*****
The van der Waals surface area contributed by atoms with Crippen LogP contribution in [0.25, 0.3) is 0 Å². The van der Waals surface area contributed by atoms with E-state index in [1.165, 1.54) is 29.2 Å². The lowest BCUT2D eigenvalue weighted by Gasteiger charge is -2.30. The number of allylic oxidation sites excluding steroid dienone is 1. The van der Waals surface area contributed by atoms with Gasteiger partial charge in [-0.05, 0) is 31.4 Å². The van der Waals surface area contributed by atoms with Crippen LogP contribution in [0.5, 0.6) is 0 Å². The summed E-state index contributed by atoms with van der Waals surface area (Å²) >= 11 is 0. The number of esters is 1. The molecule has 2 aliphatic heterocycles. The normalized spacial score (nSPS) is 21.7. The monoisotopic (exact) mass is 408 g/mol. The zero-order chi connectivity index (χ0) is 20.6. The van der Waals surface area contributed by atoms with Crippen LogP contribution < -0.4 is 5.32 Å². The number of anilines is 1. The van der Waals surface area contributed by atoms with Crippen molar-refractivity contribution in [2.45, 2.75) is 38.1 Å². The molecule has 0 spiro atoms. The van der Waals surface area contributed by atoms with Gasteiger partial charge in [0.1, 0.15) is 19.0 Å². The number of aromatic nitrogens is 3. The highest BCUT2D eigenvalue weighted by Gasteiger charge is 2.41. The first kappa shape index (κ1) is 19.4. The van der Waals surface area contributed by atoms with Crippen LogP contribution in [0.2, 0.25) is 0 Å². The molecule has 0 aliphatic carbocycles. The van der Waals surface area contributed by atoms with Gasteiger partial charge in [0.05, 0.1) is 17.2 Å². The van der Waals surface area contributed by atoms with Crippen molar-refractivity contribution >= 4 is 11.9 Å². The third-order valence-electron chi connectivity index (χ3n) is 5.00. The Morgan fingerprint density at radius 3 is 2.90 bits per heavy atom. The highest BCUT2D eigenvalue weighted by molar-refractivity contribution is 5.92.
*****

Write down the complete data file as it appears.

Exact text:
The van der Waals surface area contributed by atoms with Crippen LogP contribution in [0.25, 0.3) is 0 Å². The van der Waals surface area contributed by atoms with E-state index in [1.165, 1.54) is 29.2 Å². The lowest BCUT2D eigenvalue weighted by Gasteiger charge is -2.30. The number of allylic oxidation sites excluding steroid dienone is 1. The van der Waals surface area contributed by atoms with Gasteiger partial charge in [-0.05, 0) is 31.4 Å². The van der Waals surface area contributed by atoms with Crippen LogP contribution in [0.5, 0.6) is 0 Å². The summed E-state index contributed by atoms with van der Waals surface area (Å²) >= 11 is 0. The number of esters is 1. The molecule has 2 aliphatic heterocycles. The normalized spacial score (nSPS) is 21.7. The monoisotopic (exact) mass is 408 g/mol. The zero-order chi connectivity index (χ0) is 20.6. The van der Waals surface area contributed by atoms with Crippen LogP contribution < -0.4 is 5.32 Å². The number of anilines is 1. The van der Waals surface area contributed by atoms with Crippen molar-refractivity contribution in [2.45, 2.75) is 38.1 Å². The molecule has 0 spiro atoms. The van der Waals surface area contributed by atoms with Gasteiger partial charge in [0.1, 0.15) is 19.0 Å². The number of aromatic nitrogens is 3. The highest BCUT2D eigenvalue weighted by Gasteiger charge is 2.41. The first kappa shape index (κ1) is 19.4. The van der Waals surface area contributed by atoms with Crippen LogP contribution in [0.2, 0.25) is 0 Å². The molecule has 0 aliphatic carbocycles. The van der Waals surface area contributed by atoms with Gasteiger partial charge in [0.05, 0.1) is 17.2 Å². The van der Waals surface area contributed by atoms with Crippen molar-refractivity contribution >= 4 is 11.9 Å². The third-order valence-electron chi connectivity index (χ3n) is 5.00. The Morgan fingerprint density at radius 3 is 2.90 bits per heavy atom. The highest BCUT2D eigenvalue weighted by molar-refractivity contribution is 5.92.